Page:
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Product Quality and Environmental Taxation


  • Gareth D. Myles
  • Ayse Uyduranoglu


In developed countries, car use is one of the most significant contributors to air pollution. It is also a notable fact that larger, heavier cars consume more fuel and hence contribute more to pollution. This observation has led to policy proposals to structure taxation to encourage the use of smaller, lighter cars. A model of vertical product differentiation shows that there are, however, reasons why the standard policy response may be flawed and that it may even be optimal to subsidise large cars at the expense of small ones. © The London School of Economics and the University of Bath 2002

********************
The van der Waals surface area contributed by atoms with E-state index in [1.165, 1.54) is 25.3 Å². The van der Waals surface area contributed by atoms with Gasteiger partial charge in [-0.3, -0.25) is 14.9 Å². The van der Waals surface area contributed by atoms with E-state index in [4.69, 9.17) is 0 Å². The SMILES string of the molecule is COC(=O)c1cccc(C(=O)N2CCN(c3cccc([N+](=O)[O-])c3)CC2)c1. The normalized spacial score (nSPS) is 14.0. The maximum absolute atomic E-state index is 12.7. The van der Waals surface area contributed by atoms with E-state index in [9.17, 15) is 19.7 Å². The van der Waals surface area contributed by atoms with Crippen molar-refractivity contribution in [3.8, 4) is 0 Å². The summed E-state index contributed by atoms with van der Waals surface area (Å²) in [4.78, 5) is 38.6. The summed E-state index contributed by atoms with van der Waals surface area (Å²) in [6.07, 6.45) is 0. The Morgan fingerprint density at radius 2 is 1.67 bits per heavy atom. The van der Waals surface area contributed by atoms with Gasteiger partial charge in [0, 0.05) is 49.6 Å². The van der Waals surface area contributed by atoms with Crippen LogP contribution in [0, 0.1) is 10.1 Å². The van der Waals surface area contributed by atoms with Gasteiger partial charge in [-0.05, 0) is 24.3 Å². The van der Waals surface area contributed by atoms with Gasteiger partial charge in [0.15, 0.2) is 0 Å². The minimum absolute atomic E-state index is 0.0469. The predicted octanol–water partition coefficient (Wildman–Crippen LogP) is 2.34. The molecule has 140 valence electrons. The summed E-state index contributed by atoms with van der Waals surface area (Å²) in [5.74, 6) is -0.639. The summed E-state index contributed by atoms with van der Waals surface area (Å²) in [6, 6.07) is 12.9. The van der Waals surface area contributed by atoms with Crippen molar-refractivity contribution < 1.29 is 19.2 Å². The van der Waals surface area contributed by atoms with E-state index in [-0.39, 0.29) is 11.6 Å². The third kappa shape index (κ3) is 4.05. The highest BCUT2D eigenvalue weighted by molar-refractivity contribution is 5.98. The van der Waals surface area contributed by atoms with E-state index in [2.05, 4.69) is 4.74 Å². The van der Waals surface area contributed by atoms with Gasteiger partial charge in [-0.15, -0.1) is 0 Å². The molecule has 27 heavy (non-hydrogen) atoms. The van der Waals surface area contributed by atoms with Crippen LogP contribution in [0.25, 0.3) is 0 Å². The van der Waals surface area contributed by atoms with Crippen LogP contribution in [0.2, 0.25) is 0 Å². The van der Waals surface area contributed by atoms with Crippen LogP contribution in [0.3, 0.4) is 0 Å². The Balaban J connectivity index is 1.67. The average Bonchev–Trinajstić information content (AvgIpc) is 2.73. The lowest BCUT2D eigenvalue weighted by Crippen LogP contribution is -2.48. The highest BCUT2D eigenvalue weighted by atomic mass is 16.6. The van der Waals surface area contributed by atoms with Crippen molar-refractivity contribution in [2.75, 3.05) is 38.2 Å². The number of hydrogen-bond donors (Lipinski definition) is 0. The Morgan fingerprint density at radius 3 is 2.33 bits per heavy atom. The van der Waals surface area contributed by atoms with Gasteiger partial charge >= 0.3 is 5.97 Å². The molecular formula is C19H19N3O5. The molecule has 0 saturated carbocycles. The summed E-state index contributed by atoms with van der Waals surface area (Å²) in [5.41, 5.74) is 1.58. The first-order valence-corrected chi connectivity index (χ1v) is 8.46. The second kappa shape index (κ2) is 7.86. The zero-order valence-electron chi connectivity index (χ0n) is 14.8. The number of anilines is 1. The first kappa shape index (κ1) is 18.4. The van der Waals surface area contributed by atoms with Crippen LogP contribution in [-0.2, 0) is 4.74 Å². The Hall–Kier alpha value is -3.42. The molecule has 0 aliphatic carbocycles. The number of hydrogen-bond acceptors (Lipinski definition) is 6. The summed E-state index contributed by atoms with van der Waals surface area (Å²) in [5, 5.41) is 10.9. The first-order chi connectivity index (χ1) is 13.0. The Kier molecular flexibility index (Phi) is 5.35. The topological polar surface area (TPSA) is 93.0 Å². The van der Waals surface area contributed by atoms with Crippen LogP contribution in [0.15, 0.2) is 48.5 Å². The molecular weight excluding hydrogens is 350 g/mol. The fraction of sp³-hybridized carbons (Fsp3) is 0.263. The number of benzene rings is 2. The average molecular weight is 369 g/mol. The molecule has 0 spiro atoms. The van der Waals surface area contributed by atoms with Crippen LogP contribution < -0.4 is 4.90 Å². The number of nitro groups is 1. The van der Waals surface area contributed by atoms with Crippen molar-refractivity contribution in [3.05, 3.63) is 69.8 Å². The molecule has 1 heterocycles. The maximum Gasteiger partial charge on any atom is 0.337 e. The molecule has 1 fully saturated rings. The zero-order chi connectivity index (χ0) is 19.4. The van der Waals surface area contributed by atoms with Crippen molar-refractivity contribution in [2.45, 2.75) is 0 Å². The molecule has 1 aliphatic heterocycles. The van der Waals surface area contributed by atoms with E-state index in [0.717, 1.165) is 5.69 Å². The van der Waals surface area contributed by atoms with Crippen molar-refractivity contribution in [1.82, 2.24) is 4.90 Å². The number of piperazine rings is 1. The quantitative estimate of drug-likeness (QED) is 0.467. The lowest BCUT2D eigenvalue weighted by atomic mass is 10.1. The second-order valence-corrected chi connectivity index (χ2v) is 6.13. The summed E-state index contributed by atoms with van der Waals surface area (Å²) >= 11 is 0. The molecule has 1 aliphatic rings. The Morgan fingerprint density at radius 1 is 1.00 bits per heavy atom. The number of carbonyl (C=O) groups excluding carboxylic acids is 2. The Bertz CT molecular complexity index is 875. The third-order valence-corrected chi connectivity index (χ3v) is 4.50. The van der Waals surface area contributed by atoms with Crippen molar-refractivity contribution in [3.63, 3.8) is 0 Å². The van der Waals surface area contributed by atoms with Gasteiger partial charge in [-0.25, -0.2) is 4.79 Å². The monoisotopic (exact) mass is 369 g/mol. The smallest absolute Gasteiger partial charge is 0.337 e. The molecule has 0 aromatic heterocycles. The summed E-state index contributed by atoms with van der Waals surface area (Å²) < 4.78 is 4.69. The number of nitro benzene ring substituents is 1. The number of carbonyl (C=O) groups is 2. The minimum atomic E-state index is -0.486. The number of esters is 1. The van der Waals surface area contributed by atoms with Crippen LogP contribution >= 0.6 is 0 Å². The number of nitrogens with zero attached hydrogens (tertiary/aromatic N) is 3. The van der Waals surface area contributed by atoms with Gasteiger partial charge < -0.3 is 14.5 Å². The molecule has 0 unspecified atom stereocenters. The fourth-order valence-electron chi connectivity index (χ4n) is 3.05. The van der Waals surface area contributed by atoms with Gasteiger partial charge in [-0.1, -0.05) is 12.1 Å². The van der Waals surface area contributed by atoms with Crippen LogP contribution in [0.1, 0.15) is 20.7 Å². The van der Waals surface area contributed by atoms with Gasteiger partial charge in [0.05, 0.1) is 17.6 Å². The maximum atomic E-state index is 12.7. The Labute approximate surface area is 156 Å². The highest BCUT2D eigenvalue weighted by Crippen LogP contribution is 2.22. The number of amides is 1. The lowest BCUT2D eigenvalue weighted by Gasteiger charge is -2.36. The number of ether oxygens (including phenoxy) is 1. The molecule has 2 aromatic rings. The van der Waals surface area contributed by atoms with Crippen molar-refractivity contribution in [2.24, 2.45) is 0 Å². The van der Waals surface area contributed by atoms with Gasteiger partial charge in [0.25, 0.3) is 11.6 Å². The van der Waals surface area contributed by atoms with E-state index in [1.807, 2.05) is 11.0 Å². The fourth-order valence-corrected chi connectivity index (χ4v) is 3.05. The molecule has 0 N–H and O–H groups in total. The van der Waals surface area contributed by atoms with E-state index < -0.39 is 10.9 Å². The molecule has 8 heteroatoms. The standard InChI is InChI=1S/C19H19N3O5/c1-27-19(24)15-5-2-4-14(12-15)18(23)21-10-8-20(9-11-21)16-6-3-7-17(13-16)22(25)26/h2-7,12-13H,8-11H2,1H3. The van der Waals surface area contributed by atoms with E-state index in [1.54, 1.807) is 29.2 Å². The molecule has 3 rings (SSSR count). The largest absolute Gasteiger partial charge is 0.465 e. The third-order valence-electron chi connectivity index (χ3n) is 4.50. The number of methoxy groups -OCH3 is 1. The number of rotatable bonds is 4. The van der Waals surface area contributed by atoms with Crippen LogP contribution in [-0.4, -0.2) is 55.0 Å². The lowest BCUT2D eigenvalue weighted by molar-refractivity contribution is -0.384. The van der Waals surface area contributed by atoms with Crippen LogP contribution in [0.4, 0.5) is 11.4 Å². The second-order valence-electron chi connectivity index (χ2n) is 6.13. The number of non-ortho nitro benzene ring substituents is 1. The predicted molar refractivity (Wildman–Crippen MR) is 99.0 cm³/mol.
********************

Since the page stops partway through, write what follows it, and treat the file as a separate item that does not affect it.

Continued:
Suggested Citation

  • Gareth D. Myles & Ayse Uyduranoglu, 2002. "Product Quality and Environmental Taxation," Journal of Transport Economics and Policy, University of Bath, vol. 36(2), pages 233-266, May.
  • Handle: RePEc:tpe:jtecpo:v:36:y:2002:i:2:p:233-266

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    JEL classification:

    • H2 - Public Economics - - Taxation, Subsidies, and Revenue
    • R4 - Urban, Rural, Regional, Real Estate, and Transportation Economics - - Transportation Economics


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